Tonight Ergodos was giving us Gamelan based music, and had brought over the Gamelan Sekar Petak orchestra from York to play it for us. Unlike the Caoimhín Ó Raghallaigh concert, this was in a backroom of the National Concert Hall (something that looked suspiciously like a small UCD lecture room). The programme started with a stroke of genius, a conceptual piece called 'Anyone Can Play', credited to Jody Diamond. One of the festival organisers invited random members of the audience to come onstage and play with the crazy Gamelan instruments in any way they could. This led to a veritable stampede of music students, the survivors of which got to bang away in a manner that evoked the Langley Schools Music Project, until a member of the orchestra came up behind them, tapped them on the shoulder and said "Thank you". Once the impostors had all been disposed of, the orchestra launched into a Javanese Gamelan piece about the joys of fishing.
After that, the orchestra played a number of pieces composed for Gamelan by various composers. These were all enjoyable, but a fundamental problem emerged. Basically, the best music for Gamelan seems to be traditional Indonesian compositions, and the modern compositions tended to be most interesting when they were most closely aping the sound of traditional Gamelan. The Javan pieces sound like nothing else in the world, while crazy modern compositions played by a Gamelan orchestra sound not that different to crazy modern compositions played by the more usual Western ensembles. This led me to think that a concert where a Gamelan orchestra played loads of Javanese tunes (with a couple of Balinese ones thrown in for the weirdos who prefer that school of Gamelan) would be far more enjoyable than one based on new compositions by Whitey.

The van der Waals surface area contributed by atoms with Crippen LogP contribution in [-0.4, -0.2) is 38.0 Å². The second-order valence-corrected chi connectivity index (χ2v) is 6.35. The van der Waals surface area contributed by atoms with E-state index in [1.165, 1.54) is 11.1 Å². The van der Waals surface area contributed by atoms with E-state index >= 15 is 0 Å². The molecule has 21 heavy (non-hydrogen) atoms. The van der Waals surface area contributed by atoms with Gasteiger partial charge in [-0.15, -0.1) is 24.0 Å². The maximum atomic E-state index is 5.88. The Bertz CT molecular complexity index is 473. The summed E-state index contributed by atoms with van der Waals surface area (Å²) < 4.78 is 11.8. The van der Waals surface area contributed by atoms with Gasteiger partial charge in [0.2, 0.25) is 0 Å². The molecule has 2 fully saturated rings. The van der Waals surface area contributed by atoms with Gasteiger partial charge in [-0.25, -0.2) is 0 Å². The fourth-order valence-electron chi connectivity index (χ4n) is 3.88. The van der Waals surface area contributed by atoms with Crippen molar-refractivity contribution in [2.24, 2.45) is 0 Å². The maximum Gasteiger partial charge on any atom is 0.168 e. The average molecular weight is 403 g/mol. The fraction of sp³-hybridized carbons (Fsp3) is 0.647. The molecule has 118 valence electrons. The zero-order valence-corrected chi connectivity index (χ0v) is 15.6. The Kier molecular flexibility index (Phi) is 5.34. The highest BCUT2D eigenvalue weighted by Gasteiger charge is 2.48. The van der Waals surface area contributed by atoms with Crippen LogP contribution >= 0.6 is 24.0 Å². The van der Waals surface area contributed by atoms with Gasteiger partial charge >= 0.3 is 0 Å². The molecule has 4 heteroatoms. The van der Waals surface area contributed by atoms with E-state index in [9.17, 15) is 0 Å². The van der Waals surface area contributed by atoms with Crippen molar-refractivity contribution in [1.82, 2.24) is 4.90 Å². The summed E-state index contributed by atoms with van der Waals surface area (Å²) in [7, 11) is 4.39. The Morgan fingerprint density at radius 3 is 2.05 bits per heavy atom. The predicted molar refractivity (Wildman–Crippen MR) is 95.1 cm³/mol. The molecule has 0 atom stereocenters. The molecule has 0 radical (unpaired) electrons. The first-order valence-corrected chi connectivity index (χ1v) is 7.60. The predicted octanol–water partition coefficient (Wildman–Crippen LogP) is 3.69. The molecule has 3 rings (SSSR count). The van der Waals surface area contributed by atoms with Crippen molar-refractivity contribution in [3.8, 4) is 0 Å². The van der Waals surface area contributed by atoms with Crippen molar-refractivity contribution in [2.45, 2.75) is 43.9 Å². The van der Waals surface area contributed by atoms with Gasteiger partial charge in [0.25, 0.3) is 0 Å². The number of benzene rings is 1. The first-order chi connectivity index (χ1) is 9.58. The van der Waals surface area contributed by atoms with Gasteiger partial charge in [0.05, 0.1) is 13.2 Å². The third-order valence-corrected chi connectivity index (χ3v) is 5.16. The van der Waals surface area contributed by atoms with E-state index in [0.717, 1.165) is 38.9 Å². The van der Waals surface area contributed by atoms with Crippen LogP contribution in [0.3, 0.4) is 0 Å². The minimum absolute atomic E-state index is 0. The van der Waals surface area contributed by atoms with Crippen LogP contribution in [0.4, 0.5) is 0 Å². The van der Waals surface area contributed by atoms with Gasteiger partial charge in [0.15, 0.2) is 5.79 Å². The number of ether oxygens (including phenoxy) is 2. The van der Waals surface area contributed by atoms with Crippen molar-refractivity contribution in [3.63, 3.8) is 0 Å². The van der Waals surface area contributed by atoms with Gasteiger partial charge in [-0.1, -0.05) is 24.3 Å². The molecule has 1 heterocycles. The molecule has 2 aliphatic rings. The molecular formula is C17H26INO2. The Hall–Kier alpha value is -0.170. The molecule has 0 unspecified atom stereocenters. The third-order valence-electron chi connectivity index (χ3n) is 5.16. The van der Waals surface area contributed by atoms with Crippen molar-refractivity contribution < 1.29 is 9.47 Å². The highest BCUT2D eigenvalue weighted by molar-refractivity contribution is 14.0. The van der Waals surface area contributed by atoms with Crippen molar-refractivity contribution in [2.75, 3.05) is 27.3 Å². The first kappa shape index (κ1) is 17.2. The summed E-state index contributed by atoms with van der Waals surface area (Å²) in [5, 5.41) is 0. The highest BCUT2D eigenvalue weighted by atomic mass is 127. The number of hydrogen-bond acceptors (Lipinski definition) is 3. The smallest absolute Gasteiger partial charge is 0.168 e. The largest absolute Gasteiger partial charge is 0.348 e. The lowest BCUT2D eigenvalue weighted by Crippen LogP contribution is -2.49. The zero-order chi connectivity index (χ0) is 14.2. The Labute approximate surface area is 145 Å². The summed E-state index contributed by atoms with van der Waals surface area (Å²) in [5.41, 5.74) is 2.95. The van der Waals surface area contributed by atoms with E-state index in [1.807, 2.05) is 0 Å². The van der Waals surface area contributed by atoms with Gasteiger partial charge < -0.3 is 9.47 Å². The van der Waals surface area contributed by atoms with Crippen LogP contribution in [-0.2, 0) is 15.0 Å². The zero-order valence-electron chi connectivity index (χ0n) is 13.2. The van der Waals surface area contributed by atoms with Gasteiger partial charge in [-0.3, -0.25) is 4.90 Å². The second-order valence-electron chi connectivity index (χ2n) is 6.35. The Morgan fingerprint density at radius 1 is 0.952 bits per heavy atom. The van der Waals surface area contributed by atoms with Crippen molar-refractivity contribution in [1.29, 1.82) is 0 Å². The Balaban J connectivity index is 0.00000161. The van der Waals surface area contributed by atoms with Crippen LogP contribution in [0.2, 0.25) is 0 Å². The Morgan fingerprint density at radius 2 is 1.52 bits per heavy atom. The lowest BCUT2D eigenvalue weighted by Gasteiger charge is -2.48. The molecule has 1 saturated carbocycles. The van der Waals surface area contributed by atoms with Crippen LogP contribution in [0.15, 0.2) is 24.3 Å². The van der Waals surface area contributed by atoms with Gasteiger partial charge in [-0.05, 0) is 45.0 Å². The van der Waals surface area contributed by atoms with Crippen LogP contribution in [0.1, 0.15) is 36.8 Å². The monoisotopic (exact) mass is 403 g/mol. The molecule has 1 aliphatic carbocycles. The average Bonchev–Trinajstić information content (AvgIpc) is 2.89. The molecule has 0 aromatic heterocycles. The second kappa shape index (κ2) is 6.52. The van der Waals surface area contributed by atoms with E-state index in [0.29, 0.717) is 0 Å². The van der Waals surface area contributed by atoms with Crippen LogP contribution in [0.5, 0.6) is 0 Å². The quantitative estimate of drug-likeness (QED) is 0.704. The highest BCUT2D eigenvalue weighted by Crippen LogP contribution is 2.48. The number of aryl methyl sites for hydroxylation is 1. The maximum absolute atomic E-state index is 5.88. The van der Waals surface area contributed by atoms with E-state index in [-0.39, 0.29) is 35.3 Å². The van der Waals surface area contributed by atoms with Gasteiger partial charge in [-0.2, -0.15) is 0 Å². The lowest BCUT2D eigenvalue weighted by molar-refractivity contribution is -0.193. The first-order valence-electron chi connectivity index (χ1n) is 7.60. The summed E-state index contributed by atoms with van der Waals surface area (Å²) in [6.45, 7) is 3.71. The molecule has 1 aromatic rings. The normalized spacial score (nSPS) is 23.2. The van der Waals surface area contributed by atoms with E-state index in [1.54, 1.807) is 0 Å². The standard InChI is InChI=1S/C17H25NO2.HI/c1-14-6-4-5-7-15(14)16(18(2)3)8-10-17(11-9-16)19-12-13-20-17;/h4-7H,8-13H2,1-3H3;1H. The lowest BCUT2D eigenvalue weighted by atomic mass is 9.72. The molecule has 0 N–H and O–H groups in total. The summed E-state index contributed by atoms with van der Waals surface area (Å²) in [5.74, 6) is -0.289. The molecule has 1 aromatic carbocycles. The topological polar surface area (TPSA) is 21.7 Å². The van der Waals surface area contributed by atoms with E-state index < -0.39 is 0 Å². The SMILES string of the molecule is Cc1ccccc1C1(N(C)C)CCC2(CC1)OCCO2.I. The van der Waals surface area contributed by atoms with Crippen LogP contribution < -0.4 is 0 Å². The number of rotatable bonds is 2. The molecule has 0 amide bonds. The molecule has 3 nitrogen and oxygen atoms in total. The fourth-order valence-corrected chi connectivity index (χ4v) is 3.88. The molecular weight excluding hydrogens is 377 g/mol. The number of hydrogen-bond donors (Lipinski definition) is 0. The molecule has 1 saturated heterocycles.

One of the modern pieces I did especially like, however, was Jody Diamond's 'In the Bright World'. This was partly an arrangement of the American folk tune 'Wayfaring Stranger', and it featured beautiful vocals from local mezzo-soprano Michelle O'Rourke. It also went into a Gamelan workout towards the end that sounded very like one of the pieces from the Nonesuch Explorer series record The Jasmine Isle: Gamelan Music.